NY Times Magazine–Meet the Twiblings [How four women (and one man) conspired to make two babies]

Plan A ”” making babies with the tools you have around the house, as they say, the fun, free tools ”” faded into the background, and Plan B became foreground. I can count the ways Plan B is a less-desirable way to have children ”” the route seems to take you off the edge of the world and into the land of scrolly dragons. But when you actually go there, the map shifts. The brain’s ability to rewrite ”” to destinize, as it were ”” the birth story and turn a barn into a manger is so powerful that Plan B, all its unsexiness notwithstanding, became the best plan, because Plan B created the children that we have and are convinced we had to have. There had to be a soft spot in the top of Kieran’s head that seems to have been put there to make a perfect hollow for your lips to rest in a kiss. And Violet had to twirl her hair and press her tongue against her lips when she was thinking, in a pose that we call Philosophical Violet ”” you’d have to see it to see how it looks philosophical, but it does.

Third-party reproduction hardly seems a romantic beginning, but it became romantic to us when it became our story: “Baby’s Own Story,” as the vintage baby books I am filling out for each of them declare. It’s one I am always composing and that, one day, I will tell to our children, and it will take shape and grow in each of their minds, as they write the stories of their lives that become their lives.

Read it all.


Posted in * Culture-Watch, Children, Ethics / Moral Theology, Life Ethics, Marriage & Family, Psychology, Science & Technology, Theology

5 comments on “NY Times Magazine–Meet the Twiblings [How four women (and one man) conspired to make two babies]

  1. Larry Morse says:

    Why do I object so strongly to this? Surely its goal is understandable and should engage our sympathies. And yet, I find the whole process repugnant. Larry

  2. Hursley says:

    Perhaps, Larry, it has something to do with what I experienced when reading it. I kept sensing a person who is working very hard to say that “it’s all good,” when it would be far better to admit the pain and loss that is there. I cannot help but feel that all of this denial will ultimately prove ineffective.

    This story crystallized, for me, the toxic broth of post-modernity: denial at any cost of the full range of spiritual and emotional issues involved, extraordinarily expensive technical complexity as an unquestioned good, an angry insistence that no one judge anyone else (while judging and anathematizing any other point of view), and an unceasing need for yet more control over everything. The children are not the issue: it is our insatiable need to “have it all” and what it does to us individuals, families, and societies that strikes me here. Our collective “will to power” is leading us ever more into an unsustainable delusion.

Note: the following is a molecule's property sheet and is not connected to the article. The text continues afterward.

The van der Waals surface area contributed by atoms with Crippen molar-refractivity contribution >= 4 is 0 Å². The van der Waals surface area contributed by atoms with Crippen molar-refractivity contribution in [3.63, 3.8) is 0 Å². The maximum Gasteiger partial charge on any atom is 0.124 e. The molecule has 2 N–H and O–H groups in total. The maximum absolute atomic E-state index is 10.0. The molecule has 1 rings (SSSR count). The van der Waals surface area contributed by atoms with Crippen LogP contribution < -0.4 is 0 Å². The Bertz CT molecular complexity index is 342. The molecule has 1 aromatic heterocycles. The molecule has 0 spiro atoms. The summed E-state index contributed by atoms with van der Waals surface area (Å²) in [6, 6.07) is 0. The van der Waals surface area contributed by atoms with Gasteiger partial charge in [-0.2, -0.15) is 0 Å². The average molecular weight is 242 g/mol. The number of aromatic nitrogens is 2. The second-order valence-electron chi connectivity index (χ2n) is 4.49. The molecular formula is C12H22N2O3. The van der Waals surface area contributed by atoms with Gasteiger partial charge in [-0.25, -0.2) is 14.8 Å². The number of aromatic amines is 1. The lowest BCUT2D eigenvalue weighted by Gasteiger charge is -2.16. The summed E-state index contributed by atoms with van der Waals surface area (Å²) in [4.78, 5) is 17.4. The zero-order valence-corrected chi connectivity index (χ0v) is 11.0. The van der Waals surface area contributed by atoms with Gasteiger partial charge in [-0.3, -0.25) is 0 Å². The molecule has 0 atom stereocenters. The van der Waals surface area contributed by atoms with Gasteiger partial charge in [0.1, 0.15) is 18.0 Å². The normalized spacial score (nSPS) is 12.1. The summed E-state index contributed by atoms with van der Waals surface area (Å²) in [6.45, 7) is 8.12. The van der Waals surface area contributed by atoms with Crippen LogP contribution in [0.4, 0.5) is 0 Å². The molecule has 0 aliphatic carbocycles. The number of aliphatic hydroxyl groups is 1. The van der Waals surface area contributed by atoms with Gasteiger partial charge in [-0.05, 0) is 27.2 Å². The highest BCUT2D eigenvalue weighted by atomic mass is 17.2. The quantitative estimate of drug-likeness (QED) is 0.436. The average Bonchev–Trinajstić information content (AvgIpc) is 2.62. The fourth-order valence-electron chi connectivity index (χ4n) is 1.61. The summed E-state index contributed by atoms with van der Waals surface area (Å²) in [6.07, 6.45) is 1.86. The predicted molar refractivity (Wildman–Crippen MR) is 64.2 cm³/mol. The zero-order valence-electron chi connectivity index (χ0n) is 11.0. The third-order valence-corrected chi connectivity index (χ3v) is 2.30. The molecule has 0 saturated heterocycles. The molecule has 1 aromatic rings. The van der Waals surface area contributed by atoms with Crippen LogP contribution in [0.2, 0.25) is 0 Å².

I remember what a longtime mentor (who was unable to have children, for which her husband divorced her) once said to me when I complained about something I had suffered by saying: “why me?” She instantly responded: “why not you?” That was the beginning of my journey into learning the mysterious and positive (if painful) dimensions of finitude. There is a freedom here no amount of expensive treatments or moral equivocation will ever provide.

  3. TomRightmyer says:

    I wonder what all this cost? A million dollars? Half that? Was any paid by insurance?

  4. Larry Morse says:

    An excellent answer Hursley, but I find there is more than that here to repel me. To bear another woman’s child for money seems like – well – a kind of prostitution, rather worse than the common sort. Moreover, what of the surrogate’s husband? How can he be satisfied that his wife is doing this, how can he calmly accept this? And finding an egg donor thus! This is how we breed cows. There is a cold-bloodedness in all of this that makes me shiver. “Have it all” indeed, as you have said, which tells us that there are no limits to the search for gratification.
    What does it cost? If you have the money, there is no limit, apparently. Larry

  5. Hursley says:

    Yes, Larry, you are right. The willingness of all involved in this article to submit to a clinical and industrialized process of breeding was terrible to me. In this article, and in many like it, I find that secular people are gradually putting aside all natural affection in favor of satisfying the individual will. The sorrow to which this leads, as in the case of all forms of idolatry, we shall see mount higher and higher. Once we renounce God and his plan for our redemption, we are driven to substitute more and more of our own short-sighted solutions for his wisdom and love. Fallen nature is asserting itself through the worship of technology apart from wisdom. I pray the tyranny of the individual will come to an end before it destroys us.